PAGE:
Sen. Patrick Brazeau did not attend a brief hearing Friday over charges of assault and sexual assault against him, and maintained his innocence in a passionate tweet.
The 38-year-old’s lawyers claimed they had not received full disclosure of evidence against their client, forcing the hearing to be pushed to June.
Brazeau has pleaded not guilty to the charges, and on Friday afternoon made his first direct public comment on the allegations, tweeting, “I will fight these charges against me to prove my innocence. I shall return!”
If history is any indication, the smart money is on the charges knocking Brazeau out in the third round. (pause) OK, sometimes they’re just too easy.
But on a semi-serious note, we’re now coming up on the one-year anniversary of the much hyped fight between “Senator Soldier” and “the Shiny Pony”. I remember rolling my eyes at the metaphor overdrive that followed Trudeau’s upset victory – how it was a brilliant political calculation, how this showed his true grit. I know in politics a dropped football can become more than a dropped football, but the whole thing seemed too gimmicky to assign a greater meaning to it.
A year later, it’s impossible to look back and not be somewhat taken aback at just how dramatically the respective career paths of the two combatants have diverged. I didn’t think it was possible for one man to embroil himself in as many controversies in so short a time frame as Brazeau has – there was the sexist slur on Twitter, his abysmal attendance record, the residence audit, the Teresa Spence taunting, and finally domestic violence charges that saw him booted from the Tory Caucus. I know he wasn’t exactly a rising political star before the fight, but to see him pummeled to the mat time and time again over the past year has been shocking.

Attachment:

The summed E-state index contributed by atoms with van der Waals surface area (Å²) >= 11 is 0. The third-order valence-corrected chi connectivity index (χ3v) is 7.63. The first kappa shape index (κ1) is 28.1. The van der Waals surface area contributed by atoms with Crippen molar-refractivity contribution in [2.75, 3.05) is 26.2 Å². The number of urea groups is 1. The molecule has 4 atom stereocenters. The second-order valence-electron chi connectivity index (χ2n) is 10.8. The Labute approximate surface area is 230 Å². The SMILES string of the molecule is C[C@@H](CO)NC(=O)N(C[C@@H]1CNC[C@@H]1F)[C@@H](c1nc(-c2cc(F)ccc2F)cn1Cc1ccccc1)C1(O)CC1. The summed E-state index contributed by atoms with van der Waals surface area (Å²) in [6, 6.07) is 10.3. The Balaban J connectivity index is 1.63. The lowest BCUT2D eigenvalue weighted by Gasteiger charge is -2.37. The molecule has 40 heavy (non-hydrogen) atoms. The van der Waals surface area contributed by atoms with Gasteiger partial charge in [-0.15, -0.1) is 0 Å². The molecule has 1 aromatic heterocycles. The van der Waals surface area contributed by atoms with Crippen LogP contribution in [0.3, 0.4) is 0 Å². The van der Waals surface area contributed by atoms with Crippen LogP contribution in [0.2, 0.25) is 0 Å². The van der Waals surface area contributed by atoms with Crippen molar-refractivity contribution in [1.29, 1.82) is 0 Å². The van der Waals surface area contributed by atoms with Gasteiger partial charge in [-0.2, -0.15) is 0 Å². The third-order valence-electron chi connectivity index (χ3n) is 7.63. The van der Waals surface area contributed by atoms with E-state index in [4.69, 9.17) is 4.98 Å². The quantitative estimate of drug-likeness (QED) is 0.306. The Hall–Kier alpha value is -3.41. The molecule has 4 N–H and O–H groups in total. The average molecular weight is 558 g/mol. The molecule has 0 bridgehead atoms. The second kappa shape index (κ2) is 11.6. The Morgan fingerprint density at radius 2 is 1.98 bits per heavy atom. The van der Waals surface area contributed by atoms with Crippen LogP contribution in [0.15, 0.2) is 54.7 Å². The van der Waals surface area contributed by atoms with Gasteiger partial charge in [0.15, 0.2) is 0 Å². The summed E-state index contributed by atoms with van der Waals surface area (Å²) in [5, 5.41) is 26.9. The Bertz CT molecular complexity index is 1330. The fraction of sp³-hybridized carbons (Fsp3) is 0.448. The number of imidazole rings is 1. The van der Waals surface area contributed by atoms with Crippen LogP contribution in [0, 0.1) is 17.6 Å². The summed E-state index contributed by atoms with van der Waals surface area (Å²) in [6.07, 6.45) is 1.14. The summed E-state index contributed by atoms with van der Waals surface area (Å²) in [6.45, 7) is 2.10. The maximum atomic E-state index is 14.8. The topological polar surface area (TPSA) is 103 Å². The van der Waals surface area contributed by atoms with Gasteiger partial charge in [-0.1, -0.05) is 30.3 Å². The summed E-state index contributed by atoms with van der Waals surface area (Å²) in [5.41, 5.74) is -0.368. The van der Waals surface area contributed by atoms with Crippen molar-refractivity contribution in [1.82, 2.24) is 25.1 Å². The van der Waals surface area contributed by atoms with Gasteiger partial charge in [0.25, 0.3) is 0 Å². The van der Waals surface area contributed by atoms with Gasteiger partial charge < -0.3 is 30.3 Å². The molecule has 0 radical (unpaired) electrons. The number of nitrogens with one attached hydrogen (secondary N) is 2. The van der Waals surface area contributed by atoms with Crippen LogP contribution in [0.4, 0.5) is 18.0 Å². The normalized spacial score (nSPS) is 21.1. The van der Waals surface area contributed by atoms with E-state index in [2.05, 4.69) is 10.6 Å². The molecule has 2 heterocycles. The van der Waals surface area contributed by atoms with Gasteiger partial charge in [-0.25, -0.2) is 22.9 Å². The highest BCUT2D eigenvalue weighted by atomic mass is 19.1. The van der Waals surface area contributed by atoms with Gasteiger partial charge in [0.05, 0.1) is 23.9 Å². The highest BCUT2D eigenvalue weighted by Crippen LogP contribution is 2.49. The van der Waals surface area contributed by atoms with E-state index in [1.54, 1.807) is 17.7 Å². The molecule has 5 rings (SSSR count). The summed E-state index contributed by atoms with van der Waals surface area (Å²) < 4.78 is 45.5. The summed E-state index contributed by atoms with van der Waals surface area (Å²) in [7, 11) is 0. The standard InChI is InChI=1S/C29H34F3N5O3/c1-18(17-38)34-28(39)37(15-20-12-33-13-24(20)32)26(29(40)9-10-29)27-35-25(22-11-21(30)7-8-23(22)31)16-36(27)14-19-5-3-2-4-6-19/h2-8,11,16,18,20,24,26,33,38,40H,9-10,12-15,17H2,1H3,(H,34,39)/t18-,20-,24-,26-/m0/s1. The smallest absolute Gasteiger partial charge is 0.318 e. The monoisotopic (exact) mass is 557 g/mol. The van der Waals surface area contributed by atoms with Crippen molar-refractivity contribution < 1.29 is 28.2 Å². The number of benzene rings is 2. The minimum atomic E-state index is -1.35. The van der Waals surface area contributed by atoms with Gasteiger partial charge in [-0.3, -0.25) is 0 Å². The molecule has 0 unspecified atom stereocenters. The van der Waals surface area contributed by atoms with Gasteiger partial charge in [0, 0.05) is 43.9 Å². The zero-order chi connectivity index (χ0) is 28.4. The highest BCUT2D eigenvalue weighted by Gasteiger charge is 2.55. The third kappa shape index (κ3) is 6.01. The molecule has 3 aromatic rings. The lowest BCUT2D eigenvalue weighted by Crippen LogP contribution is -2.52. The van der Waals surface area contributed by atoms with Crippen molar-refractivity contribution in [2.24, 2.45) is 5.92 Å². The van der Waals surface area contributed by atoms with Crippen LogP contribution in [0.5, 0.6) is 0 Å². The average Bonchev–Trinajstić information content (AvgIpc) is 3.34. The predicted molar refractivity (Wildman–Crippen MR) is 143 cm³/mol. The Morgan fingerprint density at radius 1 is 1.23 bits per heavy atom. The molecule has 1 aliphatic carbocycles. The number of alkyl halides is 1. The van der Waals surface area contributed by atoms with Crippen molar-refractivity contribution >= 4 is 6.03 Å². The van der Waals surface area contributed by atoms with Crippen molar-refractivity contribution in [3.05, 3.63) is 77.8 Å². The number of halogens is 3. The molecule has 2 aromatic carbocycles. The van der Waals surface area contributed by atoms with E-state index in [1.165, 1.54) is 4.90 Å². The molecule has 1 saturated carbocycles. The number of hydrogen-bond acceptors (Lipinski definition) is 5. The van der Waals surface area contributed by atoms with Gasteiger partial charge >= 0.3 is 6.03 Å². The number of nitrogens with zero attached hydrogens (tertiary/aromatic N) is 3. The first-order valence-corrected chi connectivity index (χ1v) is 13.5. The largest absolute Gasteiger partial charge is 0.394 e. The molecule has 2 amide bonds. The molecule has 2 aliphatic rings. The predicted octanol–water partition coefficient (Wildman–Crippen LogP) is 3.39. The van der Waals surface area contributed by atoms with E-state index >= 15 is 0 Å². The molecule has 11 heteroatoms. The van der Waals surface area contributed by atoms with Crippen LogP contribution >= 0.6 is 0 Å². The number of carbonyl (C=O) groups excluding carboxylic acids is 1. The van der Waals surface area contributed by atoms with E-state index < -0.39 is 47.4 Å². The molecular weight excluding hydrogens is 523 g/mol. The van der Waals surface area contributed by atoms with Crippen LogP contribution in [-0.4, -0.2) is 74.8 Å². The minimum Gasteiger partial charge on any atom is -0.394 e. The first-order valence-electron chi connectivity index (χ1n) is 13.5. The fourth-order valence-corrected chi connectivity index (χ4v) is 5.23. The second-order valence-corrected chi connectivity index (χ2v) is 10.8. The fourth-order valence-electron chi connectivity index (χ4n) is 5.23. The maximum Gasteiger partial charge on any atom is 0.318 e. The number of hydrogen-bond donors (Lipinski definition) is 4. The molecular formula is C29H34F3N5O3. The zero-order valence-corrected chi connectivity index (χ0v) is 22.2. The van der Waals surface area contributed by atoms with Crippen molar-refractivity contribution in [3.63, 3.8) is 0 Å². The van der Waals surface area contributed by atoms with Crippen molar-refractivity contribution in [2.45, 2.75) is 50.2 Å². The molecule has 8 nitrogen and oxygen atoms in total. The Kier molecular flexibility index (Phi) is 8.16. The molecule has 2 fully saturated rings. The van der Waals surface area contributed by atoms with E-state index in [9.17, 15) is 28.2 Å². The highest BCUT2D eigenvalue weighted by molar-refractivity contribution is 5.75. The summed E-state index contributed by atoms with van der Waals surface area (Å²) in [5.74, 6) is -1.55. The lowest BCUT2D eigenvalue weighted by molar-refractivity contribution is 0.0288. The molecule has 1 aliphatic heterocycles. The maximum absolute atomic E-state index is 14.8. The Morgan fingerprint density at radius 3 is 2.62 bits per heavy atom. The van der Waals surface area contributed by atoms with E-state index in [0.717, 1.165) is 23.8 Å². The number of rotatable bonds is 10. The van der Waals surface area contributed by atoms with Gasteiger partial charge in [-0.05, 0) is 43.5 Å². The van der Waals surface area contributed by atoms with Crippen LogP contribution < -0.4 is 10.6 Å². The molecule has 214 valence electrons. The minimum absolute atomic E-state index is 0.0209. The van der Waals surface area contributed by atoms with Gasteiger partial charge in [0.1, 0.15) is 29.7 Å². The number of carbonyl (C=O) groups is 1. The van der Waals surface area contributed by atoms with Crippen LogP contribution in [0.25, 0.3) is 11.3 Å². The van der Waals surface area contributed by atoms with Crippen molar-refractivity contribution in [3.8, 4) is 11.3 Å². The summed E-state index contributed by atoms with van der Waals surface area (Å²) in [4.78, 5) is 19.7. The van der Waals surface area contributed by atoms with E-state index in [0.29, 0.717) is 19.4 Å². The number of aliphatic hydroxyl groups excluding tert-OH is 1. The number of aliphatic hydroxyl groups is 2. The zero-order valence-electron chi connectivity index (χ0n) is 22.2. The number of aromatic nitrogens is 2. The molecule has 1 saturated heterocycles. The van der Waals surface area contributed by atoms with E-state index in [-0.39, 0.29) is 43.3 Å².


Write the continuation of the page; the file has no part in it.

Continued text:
In the other corner, Justin Trudeau was already a rising star, but in March 2012 no one expected him to run for LPC leader and, if you floated his name as a candidate, many would have dismissed him outright. For all the talk we hear these days of his “inevitability”, you could have found more than a few Liberals willing to place money against Justin a year ago.
In the alternate Fringe universe where Patrick Brazeau knocks out Justin Trudeau, prompting squeals of delight from Ezra Levant, Brazeau probably still disgraces himself and Trudeau probably still becomes the next Liberal leader.
But the entire story certainly makes you wonder about how political metaphors can come alive and take on a life of their own.